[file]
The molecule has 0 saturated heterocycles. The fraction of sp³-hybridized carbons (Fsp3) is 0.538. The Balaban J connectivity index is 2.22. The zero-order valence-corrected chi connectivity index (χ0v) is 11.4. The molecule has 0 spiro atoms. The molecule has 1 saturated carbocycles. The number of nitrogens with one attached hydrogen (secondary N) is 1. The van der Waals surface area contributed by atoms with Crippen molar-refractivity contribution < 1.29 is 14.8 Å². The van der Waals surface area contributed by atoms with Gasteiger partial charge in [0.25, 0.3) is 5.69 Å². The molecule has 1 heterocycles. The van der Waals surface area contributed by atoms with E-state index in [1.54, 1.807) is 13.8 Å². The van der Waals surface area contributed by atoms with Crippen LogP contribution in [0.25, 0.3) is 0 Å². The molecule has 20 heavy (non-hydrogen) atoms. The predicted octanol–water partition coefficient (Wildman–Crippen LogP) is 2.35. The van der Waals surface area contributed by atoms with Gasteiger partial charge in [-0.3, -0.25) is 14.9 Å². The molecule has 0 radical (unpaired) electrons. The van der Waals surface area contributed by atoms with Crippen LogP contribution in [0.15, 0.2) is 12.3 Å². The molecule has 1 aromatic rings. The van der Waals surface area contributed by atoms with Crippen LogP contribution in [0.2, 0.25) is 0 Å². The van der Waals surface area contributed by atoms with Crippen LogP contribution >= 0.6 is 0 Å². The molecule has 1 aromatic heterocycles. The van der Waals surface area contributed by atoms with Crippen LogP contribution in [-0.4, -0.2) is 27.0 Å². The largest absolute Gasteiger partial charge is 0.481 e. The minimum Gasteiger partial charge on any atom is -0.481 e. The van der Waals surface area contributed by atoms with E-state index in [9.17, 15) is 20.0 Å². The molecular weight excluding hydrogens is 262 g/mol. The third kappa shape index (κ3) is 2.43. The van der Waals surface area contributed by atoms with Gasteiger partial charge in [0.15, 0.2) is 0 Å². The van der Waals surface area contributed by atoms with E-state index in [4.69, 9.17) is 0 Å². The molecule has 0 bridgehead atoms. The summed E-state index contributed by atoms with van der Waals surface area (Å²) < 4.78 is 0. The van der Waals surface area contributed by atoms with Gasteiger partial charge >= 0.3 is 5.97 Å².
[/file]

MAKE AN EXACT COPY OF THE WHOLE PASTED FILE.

The molecule has 0 saturated heterocycles. The fraction of sp³-hybridized carbons (Fsp3) is 0.538. The Balaban J connectivity index is 2.22. The zero-order valence-corrected chi connectivity index (χ0v) is 11.4. The molecule has 0 spiro atoms. The molecule has 1 saturated carbocycles. The number of nitrogens with one attached hydrogen (secondary N) is 1. The van der Waals surface area contributed by atoms with Crippen molar-refractivity contribution < 1.29 is 14.8 Å². The van der Waals surface area contributed by atoms with Gasteiger partial charge in [0.25, 0.3) is 5.69 Å². The molecule has 1 heterocycles. The van der Waals surface area contributed by atoms with E-state index in [1.54, 1.807) is 13.8 Å². The van der Waals surface area contributed by atoms with Crippen LogP contribution in [0.25, 0.3) is 0 Å². The molecule has 20 heavy (non-hydrogen) atoms. The predicted octanol–water partition coefficient (Wildman–Crippen LogP) is 2.35. The van der Waals surface area contributed by atoms with Gasteiger partial charge in [-0.3, -0.25) is 14.9 Å². The molecule has 0 radical (unpaired) electrons. The van der Waals surface area contributed by atoms with Crippen LogP contribution in [0.15, 0.2) is 12.3 Å². The molecule has 1 aromatic rings. The van der Waals surface area contributed by atoms with Crippen LogP contribution in [0.2, 0.25) is 0 Å². The van der Waals surface area contributed by atoms with Crippen LogP contribution >= 0.6 is 0 Å². The molecule has 1 aromatic heterocycles. The van der Waals surface area contributed by atoms with Crippen LogP contribution in [-0.4, -0.2) is 27.0 Å². The largest absolute Gasteiger partial charge is 0.481 e. The minimum Gasteiger partial charge on any atom is -0.481 e. The van der Waals surface area contributed by atoms with E-state index in [9.17, 15) is 20.0 Å². The molecular weight excluding hydrogens is 262 g/mol. The third kappa shape index (κ3) is 2.43. The van der Waals surface area contributed by atoms with Gasteiger partial charge in [0.15, 0.2) is 0 Å². The van der Waals surface area contributed by atoms with E-state index in [4.69, 9.17) is 0 Å². The molecule has 0 bridgehead atoms. The summed E-state index contributed by atoms with van der Waals surface area (Å²) < 4.78 is 0. The van der Waals surface area contributed by atoms with Gasteiger partial charge >= 0.3 is 5.97 Å².